The mystery of who killed Amy and why revolves around those questions, so it's easy to have a clue obscured by emotions running high, or to decide that someone has to be involved because of his or her affiliations or infection status. Peacock is good with the red herrings and distractions, using big suspicions to slip in tiny clues that make flat characters suddenly interesting because they've been hiding something that ups the ante considerably. These revelations work all the better because characters are realistically injured when they get into fights or even smaller confrontations-- Derby, the love-to-hate head of the Trackers, is willing to beat civilians half to death to see if they transform under stress, or attack a sprained wrist in a hospital room to achieve compliance through pain, and the other Trackers are equally ready to be brutal in the pursuit of their goals. New recruits might hesitate, but the others are willing to go to any lengths to find and destroy the "fleabags" they hate, even if those werewolves haven't done anything to harm anyone. The mindset makes sense, given that so many Trackers have lost friends or family members, whether to attacks or through the disease itself; once someone goes into a camp, there's no coming out, and knowing that loved ones have been forced into being monsters produces a powerful drive to eliminate werewolves entirely.

The red pen:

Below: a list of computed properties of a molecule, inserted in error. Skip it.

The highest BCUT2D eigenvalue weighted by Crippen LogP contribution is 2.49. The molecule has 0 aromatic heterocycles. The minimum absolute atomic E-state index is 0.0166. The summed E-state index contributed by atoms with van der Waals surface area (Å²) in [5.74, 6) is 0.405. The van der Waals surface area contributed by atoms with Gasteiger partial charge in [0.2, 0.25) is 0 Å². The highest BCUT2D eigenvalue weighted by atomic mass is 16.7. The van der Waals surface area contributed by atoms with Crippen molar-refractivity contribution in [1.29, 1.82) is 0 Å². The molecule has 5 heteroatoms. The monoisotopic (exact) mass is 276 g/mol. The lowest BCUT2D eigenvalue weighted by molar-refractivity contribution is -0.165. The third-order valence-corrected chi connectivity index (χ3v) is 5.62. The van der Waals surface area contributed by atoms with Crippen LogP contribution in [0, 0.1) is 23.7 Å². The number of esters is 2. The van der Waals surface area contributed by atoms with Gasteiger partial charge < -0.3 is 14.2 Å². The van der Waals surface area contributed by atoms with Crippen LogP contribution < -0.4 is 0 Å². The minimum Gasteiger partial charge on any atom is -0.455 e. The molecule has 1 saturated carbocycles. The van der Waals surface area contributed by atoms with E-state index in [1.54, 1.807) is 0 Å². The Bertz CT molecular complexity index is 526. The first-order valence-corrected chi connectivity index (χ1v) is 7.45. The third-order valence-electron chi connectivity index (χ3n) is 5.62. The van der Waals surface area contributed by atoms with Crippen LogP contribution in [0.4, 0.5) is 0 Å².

The world is great and the characters often real, but Mac's flaw appears to be that she's occasionally too stupid to live. She's stubborn about walking home alone, keeping secrets that she thinks will keep other people safe, and going off to investigate dangerous people and places without telling anyone where she's going. Every once in a while it comes off as intrepid, but mostly it seems like Mac places such a low value on her own life that she doesn't care enough to protect herself....but she clearly wants to live and isn't prone to major depression, so it's just strange all around. Just when she's established a pattern of placing everyone else's safety above her own, she makes an impulsive decision to tell a potential enemy where she and several werewolves are hiding. It could have worked if she'd grasped the seriousness of what she was doing, or agonized over having to make the choice quickly even though it puts everyone else at risk, but she just....does it and then doesn't understand why people are scared and angry until someone makes her promise to care for a child if his werewolf watchers are killed by this person. She's good enough at the logistics of sneaking around that it's hard to understand how her common sense doesn't seem to be consistently present, and some of the dangerous situations she's in start to feel contrived as a result. There's no mental check of "hey, I almost died the last time I did this, maybe I should leave a note or ask for backup," which gets more frustrating every time it happens.